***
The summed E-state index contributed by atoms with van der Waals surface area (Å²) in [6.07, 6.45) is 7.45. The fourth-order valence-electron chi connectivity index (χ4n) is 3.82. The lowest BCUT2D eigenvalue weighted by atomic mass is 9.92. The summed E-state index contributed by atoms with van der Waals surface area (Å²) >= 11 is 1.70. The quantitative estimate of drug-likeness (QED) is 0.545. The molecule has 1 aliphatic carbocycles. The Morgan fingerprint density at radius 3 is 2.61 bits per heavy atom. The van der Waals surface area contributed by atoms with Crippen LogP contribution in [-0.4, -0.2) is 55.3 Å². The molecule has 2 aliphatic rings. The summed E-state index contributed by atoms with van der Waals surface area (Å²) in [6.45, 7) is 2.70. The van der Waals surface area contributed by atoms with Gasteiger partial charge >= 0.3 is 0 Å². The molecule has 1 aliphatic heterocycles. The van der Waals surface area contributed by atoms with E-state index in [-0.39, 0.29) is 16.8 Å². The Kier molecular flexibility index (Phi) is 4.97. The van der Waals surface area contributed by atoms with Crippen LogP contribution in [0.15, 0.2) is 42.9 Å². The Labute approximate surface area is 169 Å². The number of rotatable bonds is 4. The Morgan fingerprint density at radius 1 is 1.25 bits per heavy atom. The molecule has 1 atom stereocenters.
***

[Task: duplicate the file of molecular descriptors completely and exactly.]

The summed E-state index contributed by atoms with van der Waals surface area (Å²) in [6.07, 6.45) is 7.45. The fourth-order valence-electron chi connectivity index (χ4n) is 3.82. The lowest BCUT2D eigenvalue weighted by atomic mass is 9.92. The summed E-state index contributed by atoms with van der Waals surface area (Å²) >= 11 is 1.70. The quantitative estimate of drug-likeness (QED) is 0.545. The molecule has 1 aliphatic carbocycles. The Morgan fingerprint density at radius 3 is 2.61 bits per heavy atom. The van der Waals surface area contributed by atoms with Crippen LogP contribution in [-0.4, -0.2) is 55.3 Å². The molecule has 2 aliphatic rings. The summed E-state index contributed by atoms with van der Waals surface area (Å²) in [6.45, 7) is 2.70. The van der Waals surface area contributed by atoms with Gasteiger partial charge >= 0.3 is 0 Å². The molecule has 1 aliphatic heterocycles. The van der Waals surface area contributed by atoms with E-state index in [-0.39, 0.29) is 16.8 Å². The Kier molecular flexibility index (Phi) is 4.97. The van der Waals surface area contributed by atoms with Crippen LogP contribution in [0.15, 0.2) is 42.9 Å². The Labute approximate surface area is 169 Å². The number of rotatable bonds is 4. The Morgan fingerprint density at radius 1 is 1.25 bits per heavy atom. The molecule has 1 atom stereocenters.